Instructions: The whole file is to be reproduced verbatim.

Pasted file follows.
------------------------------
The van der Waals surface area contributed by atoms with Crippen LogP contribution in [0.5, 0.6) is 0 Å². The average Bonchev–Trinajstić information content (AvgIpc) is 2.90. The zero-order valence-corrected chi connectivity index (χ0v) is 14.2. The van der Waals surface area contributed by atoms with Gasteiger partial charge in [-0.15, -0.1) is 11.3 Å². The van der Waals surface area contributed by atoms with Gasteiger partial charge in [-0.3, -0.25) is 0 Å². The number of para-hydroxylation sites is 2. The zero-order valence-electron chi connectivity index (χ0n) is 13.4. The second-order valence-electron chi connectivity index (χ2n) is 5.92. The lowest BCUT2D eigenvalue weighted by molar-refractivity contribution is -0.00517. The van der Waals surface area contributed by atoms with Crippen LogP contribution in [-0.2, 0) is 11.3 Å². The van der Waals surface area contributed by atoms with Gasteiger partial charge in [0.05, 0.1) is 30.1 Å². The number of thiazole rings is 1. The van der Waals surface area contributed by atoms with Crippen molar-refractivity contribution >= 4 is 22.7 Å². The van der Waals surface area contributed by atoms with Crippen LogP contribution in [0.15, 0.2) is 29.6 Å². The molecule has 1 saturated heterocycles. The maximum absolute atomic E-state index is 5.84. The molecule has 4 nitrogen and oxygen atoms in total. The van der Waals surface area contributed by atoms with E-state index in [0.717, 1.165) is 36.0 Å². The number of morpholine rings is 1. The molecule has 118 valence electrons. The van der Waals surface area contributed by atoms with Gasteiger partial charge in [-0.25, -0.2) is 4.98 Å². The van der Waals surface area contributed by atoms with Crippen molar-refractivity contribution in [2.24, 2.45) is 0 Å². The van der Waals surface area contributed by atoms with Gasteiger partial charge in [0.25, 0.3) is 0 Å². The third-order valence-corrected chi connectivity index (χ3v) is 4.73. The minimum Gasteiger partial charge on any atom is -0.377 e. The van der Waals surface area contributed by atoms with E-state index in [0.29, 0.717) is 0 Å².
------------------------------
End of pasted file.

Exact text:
The van der Waals surface area contributed by atoms with Crippen LogP contribution in [0.5, 0.6) is 0 Å². The average Bonchev–Trinajstić information content (AvgIpc) is 2.90. The zero-order valence-corrected chi connectivity index (χ0v) is 14.2. The van der Waals surface area contributed by atoms with Gasteiger partial charge in [-0.15, -0.1) is 11.3 Å². The van der Waals surface area contributed by atoms with Gasteiger partial charge in [-0.3, -0.25) is 0 Å². The number of para-hydroxylation sites is 2. The zero-order valence-electron chi connectivity index (χ0n) is 13.4. The second-order valence-electron chi connectivity index (χ2n) is 5.92. The lowest BCUT2D eigenvalue weighted by molar-refractivity contribution is -0.00517. The van der Waals surface area contributed by atoms with Crippen LogP contribution in [-0.2, 0) is 11.3 Å². The van der Waals surface area contributed by atoms with Gasteiger partial charge in [0.05, 0.1) is 30.1 Å². The number of thiazole rings is 1. The van der Waals surface area contributed by atoms with Crippen molar-refractivity contribution >= 4 is 22.7 Å². The van der Waals surface area contributed by atoms with Crippen LogP contribution in [0.15, 0.2) is 29.6 Å². The molecule has 1 saturated heterocycles. The maximum absolute atomic E-state index is 5.84. The molecule has 4 nitrogen and oxygen atoms in total. The van der Waals surface area contributed by atoms with E-state index in [0.717, 1.165) is 36.0 Å². The number of morpholine rings is 1. The molecule has 118 valence electrons. The van der Waals surface area contributed by atoms with Gasteiger partial charge in [-0.25, -0.2) is 4.98 Å². The van der Waals surface area contributed by atoms with Crippen molar-refractivity contribution in [2.24, 2.45) is 0 Å². The van der Waals surface area contributed by atoms with Gasteiger partial charge in [0.25, 0.3) is 0 Å². The third-order valence-corrected chi connectivity index (χ3v) is 4.73. The minimum Gasteiger partial charge on any atom is -0.377 e. The van der Waals surface area contributed by atoms with E-state index in [0.29, 0.717) is 0 Å².